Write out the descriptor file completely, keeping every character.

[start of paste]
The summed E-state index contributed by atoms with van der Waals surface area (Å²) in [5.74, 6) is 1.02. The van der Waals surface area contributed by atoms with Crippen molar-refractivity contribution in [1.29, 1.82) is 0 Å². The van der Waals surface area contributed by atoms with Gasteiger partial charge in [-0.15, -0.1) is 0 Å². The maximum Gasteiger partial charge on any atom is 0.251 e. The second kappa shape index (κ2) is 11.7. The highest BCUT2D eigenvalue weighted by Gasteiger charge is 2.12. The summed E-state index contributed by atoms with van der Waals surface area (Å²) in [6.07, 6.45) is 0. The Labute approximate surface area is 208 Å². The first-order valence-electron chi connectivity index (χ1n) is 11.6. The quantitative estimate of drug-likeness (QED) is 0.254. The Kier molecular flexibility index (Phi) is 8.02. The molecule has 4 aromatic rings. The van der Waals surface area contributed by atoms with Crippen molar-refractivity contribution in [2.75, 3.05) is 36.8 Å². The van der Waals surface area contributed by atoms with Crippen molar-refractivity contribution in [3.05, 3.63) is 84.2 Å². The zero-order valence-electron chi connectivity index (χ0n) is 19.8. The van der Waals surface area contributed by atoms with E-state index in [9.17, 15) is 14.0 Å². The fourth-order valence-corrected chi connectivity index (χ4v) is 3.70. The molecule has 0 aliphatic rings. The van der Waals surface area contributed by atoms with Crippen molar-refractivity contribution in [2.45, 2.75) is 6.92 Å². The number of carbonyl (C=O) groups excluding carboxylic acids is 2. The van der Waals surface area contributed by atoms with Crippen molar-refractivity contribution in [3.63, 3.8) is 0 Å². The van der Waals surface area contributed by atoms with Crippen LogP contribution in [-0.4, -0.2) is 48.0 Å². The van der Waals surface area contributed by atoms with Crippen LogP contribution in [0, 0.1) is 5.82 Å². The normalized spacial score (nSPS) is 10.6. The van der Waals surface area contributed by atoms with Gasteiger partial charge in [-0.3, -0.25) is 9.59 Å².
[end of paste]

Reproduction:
The summed E-state index contributed by atoms with van der Waals surface area (Å²) in [5.74, 6) is 1.02. The van der Waals surface area contributed by atoms with Crippen molar-refractivity contribution in [1.29, 1.82) is 0 Å². The van der Waals surface area contributed by atoms with Gasteiger partial charge in [-0.15, -0.1) is 0 Å². The maximum Gasteiger partial charge on any atom is 0.251 e. The second kappa shape index (κ2) is 11.7. The highest BCUT2D eigenvalue weighted by Gasteiger charge is 2.12. The summed E-state index contributed by atoms with van der Waals surface area (Å²) in [6.07, 6.45) is 0. The Labute approximate surface area is 208 Å². The first-order valence-electron chi connectivity index (χ1n) is 11.6. The quantitative estimate of drug-likeness (QED) is 0.254. The Kier molecular flexibility index (Phi) is 8.02. The molecule has 4 aromatic rings. The van der Waals surface area contributed by atoms with Crippen molar-refractivity contribution in [2.75, 3.05) is 36.8 Å². The van der Waals surface area contributed by atoms with Crippen molar-refractivity contribution in [3.05, 3.63) is 84.2 Å². The zero-order valence-electron chi connectivity index (χ0n) is 19.8. The van der Waals surface area contributed by atoms with E-state index in [9.17, 15) is 14.0 Å². The fourth-order valence-corrected chi connectivity index (χ4v) is 3.70. The molecule has 0 aliphatic rings. The van der Waals surface area contributed by atoms with Crippen molar-refractivity contribution in [2.45, 2.75) is 6.92 Å². The number of carbonyl (C=O) groups excluding carboxylic acids is 2. The van der Waals surface area contributed by atoms with Crippen molar-refractivity contribution in [3.63, 3.8) is 0 Å². The van der Waals surface area contributed by atoms with Crippen LogP contribution in [-0.4, -0.2) is 48.0 Å². The van der Waals surface area contributed by atoms with Crippen LogP contribution in [0, 0.1) is 5.82 Å². The normalized spacial score (nSPS) is 10.6. The van der Waals surface area contributed by atoms with Gasteiger partial charge in [-0.3, -0.25) is 9.59 Å².